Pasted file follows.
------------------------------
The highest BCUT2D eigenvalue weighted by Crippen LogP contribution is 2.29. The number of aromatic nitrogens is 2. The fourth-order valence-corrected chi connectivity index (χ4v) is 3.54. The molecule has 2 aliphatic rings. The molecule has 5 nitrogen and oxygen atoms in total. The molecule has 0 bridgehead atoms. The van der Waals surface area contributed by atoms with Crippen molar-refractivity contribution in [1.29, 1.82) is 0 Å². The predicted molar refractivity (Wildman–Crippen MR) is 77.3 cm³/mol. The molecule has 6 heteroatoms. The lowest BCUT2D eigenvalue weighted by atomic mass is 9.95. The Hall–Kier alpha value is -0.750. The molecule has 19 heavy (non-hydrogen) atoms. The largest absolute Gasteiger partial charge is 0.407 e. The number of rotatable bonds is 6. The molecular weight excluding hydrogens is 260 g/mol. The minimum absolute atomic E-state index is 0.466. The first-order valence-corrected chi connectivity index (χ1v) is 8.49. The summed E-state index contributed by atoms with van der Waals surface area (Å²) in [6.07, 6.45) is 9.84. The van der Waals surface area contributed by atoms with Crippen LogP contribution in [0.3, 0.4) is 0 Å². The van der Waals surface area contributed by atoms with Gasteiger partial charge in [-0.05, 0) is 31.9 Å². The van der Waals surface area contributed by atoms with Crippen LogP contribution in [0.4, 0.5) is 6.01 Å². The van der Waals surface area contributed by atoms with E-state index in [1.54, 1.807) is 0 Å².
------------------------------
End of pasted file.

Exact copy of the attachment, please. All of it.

The highest BCUT2D eigenvalue weighted by Crippen LogP contribution is 2.29. The number of aromatic nitrogens is 2. The fourth-order valence-corrected chi connectivity index (χ4v) is 3.54. The molecule has 2 aliphatic rings. The molecule has 5 nitrogen and oxygen atoms in total. The molecule has 0 bridgehead atoms. The van der Waals surface area contributed by atoms with Crippen molar-refractivity contribution in [1.29, 1.82) is 0 Å². The predicted molar refractivity (Wildman–Crippen MR) is 77.3 cm³/mol. The molecule has 6 heteroatoms. The lowest BCUT2D eigenvalue weighted by atomic mass is 9.95. The Hall–Kier alpha value is -0.750. The molecule has 19 heavy (non-hydrogen) atoms. The largest absolute Gasteiger partial charge is 0.407 e. The number of rotatable bonds is 6. The molecular weight excluding hydrogens is 260 g/mol. The minimum absolute atomic E-state index is 0.466. The first-order valence-corrected chi connectivity index (χ1v) is 8.49. The summed E-state index contributed by atoms with van der Waals surface area (Å²) in [6.07, 6.45) is 9.84. The van der Waals surface area contributed by atoms with Crippen LogP contribution in [0.3, 0.4) is 0 Å². The van der Waals surface area contributed by atoms with Gasteiger partial charge in [-0.05, 0) is 31.9 Å². The van der Waals surface area contributed by atoms with Crippen LogP contribution in [0.4, 0.5) is 6.01 Å². The van der Waals surface area contributed by atoms with E-state index in [1.54, 1.807) is 0 Å².